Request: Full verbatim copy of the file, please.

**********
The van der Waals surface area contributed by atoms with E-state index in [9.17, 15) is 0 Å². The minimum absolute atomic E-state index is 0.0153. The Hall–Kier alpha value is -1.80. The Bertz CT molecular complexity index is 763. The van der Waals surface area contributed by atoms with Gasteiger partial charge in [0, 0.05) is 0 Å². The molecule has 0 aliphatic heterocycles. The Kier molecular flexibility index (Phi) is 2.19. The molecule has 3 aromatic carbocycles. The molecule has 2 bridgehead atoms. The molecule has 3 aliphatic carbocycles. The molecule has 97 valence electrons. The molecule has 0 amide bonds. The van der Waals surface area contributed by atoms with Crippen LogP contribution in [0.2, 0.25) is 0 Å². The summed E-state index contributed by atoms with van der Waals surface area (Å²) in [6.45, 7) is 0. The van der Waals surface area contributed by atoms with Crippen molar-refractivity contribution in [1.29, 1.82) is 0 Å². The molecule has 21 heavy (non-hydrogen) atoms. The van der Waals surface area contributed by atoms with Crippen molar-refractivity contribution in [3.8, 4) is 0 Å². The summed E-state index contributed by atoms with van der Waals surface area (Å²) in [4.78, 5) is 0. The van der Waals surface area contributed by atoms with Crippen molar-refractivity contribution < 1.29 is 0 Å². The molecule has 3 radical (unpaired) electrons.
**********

The van der Waals surface area contributed by atoms with E-state index in [9.17, 15) is 0 Å². The minimum absolute atomic E-state index is 0.0153. The Hall–Kier alpha value is -1.80. The Bertz CT molecular complexity index is 763. The van der Waals surface area contributed by atoms with Gasteiger partial charge in [0, 0.05) is 0 Å². The molecule has 0 aliphatic heterocycles. The Kier molecular flexibility index (Phi) is 2.19. The molecule has 3 aromatic carbocycles. The molecule has 2 bridgehead atoms. The molecule has 3 aliphatic carbocycles. The molecule has 97 valence electrons. The molecule has 0 amide bonds. The van der Waals surface area contributed by atoms with Crippen LogP contribution in [0.2, 0.25) is 0 Å². The summed E-state index contributed by atoms with van der Waals surface area (Å²) in [6.45, 7) is 0. The van der Waals surface area contributed by atoms with Crippen molar-refractivity contribution in [1.29, 1.82) is 0 Å². The molecule has 21 heavy (non-hydrogen) atoms. The van der Waals surface area contributed by atoms with Crippen molar-refractivity contribution in [3.8, 4) is 0 Å². The summed E-state index contributed by atoms with van der Waals surface area (Å²) in [4.78, 5) is 0. The van der Waals surface area contributed by atoms with Crippen molar-refractivity contribution < 1.29 is 0 Å². The molecule has 3 radical (unpaired) electrons.